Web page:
Saturday, August 23, 2008

Orthwein Moves Brewers to St. Louis in 1901; Renames Them the Browns

The news obituary of James Busch Orthwein, former owner of the New England Patriots, correctly noted Mr. Orthwein's indispensible role in bringing the St. Louis Rams to town. You may be interested to know that James was not the first St. Louis Orthwein to own a pro franchise and bring one to St. Louis.

In 1901, Ralph H. Orthwein led a syndicate of wealthy business people that purchased the Milwaukee Brewers of the American League after the 1901 season and moved the baseball team to St. Louis and renamed them the Browns. The recently-deceased Mr. Orthwein was the first-cousin to Ralph Orthwein, once removed.

/s/ Emmett McAuliffe
Board, St. Louis Browns Fan Club

Dizzy Dean Was Crazy Like a Fox

Crazy Like a Fox Was Diz, 37, still good enough to pitch? The 1947 Browns threw him Opening Day. Dean singled, spaced three hits in four innings, then pulled a muscle.

The soon-again-Voice gave a lecture: "Radio Announcing I Have Did." The Soviets domineered Eastern Europe. "Got to get me a bunch of bats and balls and sneak me a couple of empires and learn them kids behind the Iron Curtain how to bat and play baseball." Marshal Stalin -- "Joe Stallion" -- could run concessions. "That way he'd getta outta' politics and get in a honest business."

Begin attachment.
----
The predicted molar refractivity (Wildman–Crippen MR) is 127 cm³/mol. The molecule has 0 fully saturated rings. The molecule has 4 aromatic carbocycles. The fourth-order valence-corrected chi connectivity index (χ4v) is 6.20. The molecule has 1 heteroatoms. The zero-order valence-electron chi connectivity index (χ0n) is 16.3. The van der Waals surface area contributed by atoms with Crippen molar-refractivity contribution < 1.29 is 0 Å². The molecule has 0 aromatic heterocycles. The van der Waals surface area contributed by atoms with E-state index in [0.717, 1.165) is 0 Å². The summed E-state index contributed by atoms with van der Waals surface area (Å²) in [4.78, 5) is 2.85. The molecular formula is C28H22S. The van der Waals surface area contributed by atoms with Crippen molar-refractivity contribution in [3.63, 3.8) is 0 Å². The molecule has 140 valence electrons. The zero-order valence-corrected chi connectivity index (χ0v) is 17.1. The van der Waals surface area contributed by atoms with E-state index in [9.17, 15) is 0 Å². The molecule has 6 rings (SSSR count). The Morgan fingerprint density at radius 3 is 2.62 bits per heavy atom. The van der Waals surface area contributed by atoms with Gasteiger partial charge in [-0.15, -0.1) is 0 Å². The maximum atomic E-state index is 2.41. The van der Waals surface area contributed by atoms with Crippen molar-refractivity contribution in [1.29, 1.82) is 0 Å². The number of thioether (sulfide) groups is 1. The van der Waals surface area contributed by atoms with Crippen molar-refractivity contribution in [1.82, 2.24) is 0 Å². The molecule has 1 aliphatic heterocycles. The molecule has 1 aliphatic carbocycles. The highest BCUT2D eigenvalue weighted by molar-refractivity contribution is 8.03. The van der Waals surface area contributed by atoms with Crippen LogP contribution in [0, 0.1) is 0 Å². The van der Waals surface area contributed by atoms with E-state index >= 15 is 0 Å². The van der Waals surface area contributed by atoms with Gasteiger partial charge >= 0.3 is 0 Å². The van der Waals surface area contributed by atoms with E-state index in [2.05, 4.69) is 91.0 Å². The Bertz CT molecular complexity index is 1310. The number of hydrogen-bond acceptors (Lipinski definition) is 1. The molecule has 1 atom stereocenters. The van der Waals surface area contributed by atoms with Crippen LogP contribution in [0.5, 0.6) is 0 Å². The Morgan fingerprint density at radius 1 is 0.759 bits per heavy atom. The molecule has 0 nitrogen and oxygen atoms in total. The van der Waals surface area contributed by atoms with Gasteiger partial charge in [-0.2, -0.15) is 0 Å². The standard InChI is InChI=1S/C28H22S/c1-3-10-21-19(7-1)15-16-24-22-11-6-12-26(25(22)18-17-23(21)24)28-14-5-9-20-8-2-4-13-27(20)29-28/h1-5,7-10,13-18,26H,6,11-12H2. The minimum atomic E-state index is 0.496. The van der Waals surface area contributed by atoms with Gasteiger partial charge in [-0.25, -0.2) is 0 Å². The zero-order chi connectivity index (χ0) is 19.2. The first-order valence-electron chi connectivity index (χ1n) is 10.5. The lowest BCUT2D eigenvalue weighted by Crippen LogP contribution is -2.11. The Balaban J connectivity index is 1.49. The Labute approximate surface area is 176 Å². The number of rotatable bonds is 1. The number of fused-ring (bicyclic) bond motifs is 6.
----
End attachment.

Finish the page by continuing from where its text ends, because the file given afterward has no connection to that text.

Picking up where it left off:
Through 1948, Diz jazzed the tone-deaf Browns. "I slud along with them as long as I could, but I eventual made up my mind to quit."

(You can read a lot more about Dizzy and broadcasting at:

Tuesday, August 19, 2008

This date in baseball: August 19

AUG. 19

1951: Eddie Gaedel, a 65-pound midget who was 3 feet 7, made his only plate appearance as a pinch hitter for Frank Saucier of the St. Louis Browns. Gaedel, wearing No. 1/8, was walked on four pitches by Detroit Tigers pitcher Bob Cain and then was taken out for pinch runner Jim Delsing. The gimmick by Browns owner Bill Veeck was completely legal but later outlawed.

1931 - Babe Ruth hit his 600th home run as the Yankees beat the St. Louis Browns 11-7.

1931 - Lefty Grove of the Philadelphia Athletics was beaten 1-0 by Dick Coffman of the St. Louis Browns, snapping a personal 16-game winning streak. A misjudged fly ball by outfielder Jim Moore led to the winning run.

1936 - In his first major league start, 17-year-old Bob Feller struck out 15 Browns as the Cleveland Indians beat St. Louis 4-1. Feller gave up six hits and allowed four walks.